Mozambique: Police Threaten Tough Line On Violations of Public Calamity Decree

Maputo — The Mozambican police on Tuesday warned that it will take tough measures against people caught violating the measures decreed by the government to halt the spread of the Covid-19 respiratory disease.

The warning comes after repeated complaints from the Health Ministry of large scale violations of the decree establishing the "Situation of Public Calamity" in Mozambique. Scenes shown on Mozambican television channels make it clear that social distancing has largely been abandoned in passenger transport. Lengthy queues build up at terminals, with no attempt at distancing, and when a bus appears people come close to fist fights to enter the vehicle.

Footage shown on the independent station STV indicates that generally bus drivers or conductors do not take the temperature of passengers or to give them gel to clean their hands. Limitations on the number of passengers are routinely ignored.

Informal traders are returning to the pavements of central Maputo, and clandestine bars continue to do trade. It is compulsory to wear masks in public places, but large numbers of people can be seen walking through Maputo unmasked.

At a Maputo press conference on Tuesday, the spokesperson for the General Command of the police, Orlando Mudumane, said the police "have noted with great concern the deliberate and flagrant violation of the decree passed to avoid the spread of Covid-19. The police will continue to do its job, and we shall detain and hold responsible those who violate these norms".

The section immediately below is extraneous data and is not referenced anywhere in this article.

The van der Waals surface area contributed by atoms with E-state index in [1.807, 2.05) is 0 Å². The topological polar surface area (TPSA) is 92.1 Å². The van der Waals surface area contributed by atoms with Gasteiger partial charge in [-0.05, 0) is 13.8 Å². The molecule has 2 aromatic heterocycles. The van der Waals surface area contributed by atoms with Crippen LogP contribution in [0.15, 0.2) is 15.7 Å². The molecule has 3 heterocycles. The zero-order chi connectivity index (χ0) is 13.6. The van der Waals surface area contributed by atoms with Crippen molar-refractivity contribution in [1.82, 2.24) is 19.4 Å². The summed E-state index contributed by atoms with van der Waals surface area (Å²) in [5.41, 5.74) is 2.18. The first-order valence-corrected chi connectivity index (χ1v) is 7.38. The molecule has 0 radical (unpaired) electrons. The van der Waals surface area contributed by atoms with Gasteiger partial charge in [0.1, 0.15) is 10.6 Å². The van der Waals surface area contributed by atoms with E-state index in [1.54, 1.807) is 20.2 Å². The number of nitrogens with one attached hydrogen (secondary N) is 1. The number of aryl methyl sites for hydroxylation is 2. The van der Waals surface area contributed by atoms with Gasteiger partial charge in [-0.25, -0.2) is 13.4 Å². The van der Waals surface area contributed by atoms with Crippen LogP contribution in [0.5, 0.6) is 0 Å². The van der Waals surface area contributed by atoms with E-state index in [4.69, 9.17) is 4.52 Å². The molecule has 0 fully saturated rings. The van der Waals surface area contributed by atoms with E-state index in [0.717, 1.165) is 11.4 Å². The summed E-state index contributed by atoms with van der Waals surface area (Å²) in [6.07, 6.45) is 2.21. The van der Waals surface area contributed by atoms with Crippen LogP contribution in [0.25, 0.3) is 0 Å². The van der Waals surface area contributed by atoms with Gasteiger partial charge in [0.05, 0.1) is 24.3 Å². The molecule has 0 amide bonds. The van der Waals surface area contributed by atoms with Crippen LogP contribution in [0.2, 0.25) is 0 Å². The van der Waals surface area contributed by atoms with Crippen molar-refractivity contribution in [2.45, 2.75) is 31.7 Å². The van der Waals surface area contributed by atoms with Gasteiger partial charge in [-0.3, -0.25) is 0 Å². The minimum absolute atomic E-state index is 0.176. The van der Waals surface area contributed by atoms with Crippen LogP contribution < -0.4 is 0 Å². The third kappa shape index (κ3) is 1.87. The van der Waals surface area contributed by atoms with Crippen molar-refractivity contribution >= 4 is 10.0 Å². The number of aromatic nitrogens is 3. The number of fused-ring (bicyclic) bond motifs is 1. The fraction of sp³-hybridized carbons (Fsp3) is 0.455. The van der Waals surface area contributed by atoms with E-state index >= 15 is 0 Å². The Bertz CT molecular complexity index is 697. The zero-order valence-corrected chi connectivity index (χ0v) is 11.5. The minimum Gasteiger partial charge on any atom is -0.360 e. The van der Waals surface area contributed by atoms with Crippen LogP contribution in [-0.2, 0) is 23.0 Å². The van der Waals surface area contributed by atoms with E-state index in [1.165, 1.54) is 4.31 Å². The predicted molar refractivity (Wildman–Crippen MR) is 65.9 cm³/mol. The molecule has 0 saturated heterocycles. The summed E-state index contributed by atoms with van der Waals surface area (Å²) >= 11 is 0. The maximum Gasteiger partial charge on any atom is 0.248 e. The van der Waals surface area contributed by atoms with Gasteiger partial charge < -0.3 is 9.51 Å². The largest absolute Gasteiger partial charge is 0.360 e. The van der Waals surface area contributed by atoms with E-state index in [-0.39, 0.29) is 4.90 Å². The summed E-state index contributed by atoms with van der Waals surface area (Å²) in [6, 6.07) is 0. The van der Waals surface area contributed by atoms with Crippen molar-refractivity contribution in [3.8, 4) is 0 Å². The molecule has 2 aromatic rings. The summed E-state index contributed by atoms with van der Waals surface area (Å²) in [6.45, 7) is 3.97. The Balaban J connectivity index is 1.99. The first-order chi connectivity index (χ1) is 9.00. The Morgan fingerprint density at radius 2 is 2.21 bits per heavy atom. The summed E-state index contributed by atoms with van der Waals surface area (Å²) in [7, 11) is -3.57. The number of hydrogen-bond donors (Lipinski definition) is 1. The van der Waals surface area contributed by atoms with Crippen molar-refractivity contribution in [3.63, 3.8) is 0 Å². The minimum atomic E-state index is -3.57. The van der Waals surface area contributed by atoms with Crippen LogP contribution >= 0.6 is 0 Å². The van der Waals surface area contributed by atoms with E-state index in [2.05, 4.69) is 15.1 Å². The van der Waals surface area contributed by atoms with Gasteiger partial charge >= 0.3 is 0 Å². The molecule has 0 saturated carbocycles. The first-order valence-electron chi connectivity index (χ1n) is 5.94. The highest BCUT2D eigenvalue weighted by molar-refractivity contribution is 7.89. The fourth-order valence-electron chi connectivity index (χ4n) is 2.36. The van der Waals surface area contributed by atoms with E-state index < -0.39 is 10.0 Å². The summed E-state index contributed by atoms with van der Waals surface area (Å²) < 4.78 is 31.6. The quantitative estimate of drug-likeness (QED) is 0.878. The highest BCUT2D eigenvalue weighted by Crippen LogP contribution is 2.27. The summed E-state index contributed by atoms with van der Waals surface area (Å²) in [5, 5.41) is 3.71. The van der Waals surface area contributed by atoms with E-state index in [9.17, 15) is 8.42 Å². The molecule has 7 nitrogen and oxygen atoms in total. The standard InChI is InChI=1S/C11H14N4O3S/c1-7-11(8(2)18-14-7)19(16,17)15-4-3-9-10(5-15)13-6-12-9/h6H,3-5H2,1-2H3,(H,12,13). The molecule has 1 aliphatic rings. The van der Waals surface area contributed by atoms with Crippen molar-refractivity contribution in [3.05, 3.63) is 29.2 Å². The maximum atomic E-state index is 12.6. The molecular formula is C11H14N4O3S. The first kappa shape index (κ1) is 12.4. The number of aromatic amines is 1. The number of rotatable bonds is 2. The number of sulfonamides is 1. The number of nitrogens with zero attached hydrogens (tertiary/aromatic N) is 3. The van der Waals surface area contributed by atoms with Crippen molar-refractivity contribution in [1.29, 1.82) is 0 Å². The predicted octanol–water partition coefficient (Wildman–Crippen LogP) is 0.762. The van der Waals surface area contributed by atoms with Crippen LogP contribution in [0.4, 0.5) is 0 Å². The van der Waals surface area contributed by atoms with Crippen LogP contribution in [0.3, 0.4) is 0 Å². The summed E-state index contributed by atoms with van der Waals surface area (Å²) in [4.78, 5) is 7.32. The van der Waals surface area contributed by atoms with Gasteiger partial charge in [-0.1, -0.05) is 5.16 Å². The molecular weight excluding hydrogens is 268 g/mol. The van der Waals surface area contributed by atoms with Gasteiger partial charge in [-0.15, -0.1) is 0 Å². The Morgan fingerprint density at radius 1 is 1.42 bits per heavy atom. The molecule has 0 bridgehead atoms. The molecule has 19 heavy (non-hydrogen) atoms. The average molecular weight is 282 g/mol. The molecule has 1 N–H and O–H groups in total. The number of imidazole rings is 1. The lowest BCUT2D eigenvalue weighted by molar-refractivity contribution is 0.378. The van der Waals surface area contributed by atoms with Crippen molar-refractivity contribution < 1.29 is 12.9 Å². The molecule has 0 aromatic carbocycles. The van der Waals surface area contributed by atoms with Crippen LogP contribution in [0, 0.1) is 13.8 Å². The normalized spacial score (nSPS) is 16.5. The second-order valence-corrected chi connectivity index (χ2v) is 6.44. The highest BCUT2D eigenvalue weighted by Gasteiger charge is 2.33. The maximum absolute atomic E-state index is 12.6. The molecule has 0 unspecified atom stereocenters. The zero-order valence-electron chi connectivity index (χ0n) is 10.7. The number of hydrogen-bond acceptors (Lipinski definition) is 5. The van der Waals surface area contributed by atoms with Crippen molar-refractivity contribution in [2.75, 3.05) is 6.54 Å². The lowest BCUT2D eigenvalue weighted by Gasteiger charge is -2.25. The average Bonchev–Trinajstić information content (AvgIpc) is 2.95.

He believed the main reason for violations of the decree is the illicit sale and excessive consumption of alcohol in public. He claimed that most of those breaking the rules are young people.

All bars and other places whose main business is the sale of alcoholic drinks have been closed since April. But many of these places have been selling drinks clandestinely.

Mudumane promised that the police will "respect the principles of legality" and will only resort to force when strictly necessary - but it will "continue to take all justifiable police measures to enforce compliance with the law".

For his part, Nataniel Cumbana, of the National Institute of Land Transport (INATTER), criticised the failure of motorists to respect rules on overcrowding their vehicles.

"We are stepping up our inspections on the ground to check the legality of all motorists", he said, "and if infractions are noted, the motorists will be fined on the spot".

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